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Physiol Behav. 2009 Jun 22;97(3-4):385-93. doi: 10.1016/j.physbeh.2009.03.008. Epub 2009 Mar 18.

Individual housing of mice--impact on behaviour and stress responses.

Author information

1
Department of Animals, Science & Society, Division of Laboratory Animal Science, Faculty of Veterinary Medicine, Utrecht University, Yalelaan 2, P.O. Box 80166, 3508 TD Utrecht, The Netherlands. s.s.arndt@uu.nl

Abstract

The replicability of results derived from studies in rodents might be influenced by stress caused by inappropriate housing conditions. Here we compared the experimental behaviour and stress response (circulating corticosterone level and adrenal tyrosine hydroxylase activity) of individually-housed male and female inbred mice with that of animals housed in social groups. All mice were behaviourally tested in the modified hole board test (mHB). Male C57BL/6, BALB/c and A mice housed in groups of 3 were compared with individually-housed mice. In a subsequent experiment female C57BL/6 and BALB/c mice were housed under similar conditions. To exclude the possible effects of within-cage order of testing, only one individual per group was behaviourally tested. Neither male nor female mice housed individually showed stronger signs of stress than their socially-housed counterparts. However, we observed a within-cage order effect on the hormonal stress response (corticosterone) in socially-housed female C57BL/6 mice. No effects of individual housing on behaviour in the mHB were found.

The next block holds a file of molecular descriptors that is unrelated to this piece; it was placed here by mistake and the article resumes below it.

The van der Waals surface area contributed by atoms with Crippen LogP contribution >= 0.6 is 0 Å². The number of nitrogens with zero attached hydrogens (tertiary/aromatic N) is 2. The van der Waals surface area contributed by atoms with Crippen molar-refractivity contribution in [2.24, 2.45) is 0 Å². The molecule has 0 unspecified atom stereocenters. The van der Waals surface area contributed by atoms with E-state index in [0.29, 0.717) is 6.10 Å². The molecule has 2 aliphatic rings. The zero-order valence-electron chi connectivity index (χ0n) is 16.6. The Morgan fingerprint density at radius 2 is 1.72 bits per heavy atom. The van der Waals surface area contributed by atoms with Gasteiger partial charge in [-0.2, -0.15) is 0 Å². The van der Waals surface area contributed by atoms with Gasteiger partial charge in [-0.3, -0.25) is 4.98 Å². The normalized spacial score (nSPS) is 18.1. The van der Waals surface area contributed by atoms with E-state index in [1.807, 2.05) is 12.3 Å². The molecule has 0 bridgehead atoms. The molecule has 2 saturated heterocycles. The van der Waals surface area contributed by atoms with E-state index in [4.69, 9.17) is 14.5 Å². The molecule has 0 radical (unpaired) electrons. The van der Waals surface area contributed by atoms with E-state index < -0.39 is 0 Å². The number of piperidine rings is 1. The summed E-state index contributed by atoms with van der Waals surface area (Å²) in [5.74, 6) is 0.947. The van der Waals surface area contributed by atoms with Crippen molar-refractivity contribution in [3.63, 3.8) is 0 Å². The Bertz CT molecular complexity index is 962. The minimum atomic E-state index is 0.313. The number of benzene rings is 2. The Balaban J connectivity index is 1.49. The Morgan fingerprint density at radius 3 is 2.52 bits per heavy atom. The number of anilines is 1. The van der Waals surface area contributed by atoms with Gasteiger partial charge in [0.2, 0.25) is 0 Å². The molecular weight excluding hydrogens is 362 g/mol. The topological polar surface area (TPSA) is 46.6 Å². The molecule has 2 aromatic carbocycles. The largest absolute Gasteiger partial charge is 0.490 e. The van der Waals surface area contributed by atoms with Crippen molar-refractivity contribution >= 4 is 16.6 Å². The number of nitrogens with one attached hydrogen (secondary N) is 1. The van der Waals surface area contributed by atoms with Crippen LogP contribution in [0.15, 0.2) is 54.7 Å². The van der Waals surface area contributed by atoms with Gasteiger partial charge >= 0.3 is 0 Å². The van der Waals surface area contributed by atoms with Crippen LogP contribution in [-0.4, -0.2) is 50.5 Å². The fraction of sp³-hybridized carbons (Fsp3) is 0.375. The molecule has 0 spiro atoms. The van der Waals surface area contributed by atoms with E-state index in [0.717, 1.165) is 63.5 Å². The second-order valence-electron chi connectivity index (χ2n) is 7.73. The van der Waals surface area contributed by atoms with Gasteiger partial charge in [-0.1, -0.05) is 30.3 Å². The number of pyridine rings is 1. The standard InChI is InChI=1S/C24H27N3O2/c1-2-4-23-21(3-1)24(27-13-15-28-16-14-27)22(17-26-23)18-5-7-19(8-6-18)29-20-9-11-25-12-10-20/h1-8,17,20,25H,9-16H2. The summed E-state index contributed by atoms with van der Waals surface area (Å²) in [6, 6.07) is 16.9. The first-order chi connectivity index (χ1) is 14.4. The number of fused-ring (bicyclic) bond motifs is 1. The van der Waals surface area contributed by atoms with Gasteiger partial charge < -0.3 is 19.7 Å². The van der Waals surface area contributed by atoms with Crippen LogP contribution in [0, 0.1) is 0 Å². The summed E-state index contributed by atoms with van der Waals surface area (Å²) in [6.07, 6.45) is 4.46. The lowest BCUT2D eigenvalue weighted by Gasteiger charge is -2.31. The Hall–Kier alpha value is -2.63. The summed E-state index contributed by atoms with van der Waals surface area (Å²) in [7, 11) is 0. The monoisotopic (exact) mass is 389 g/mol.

PMID:
19303031
DOI:
10.1016/j.physbeh.2009.03.008
[Indexed for MEDLINE]

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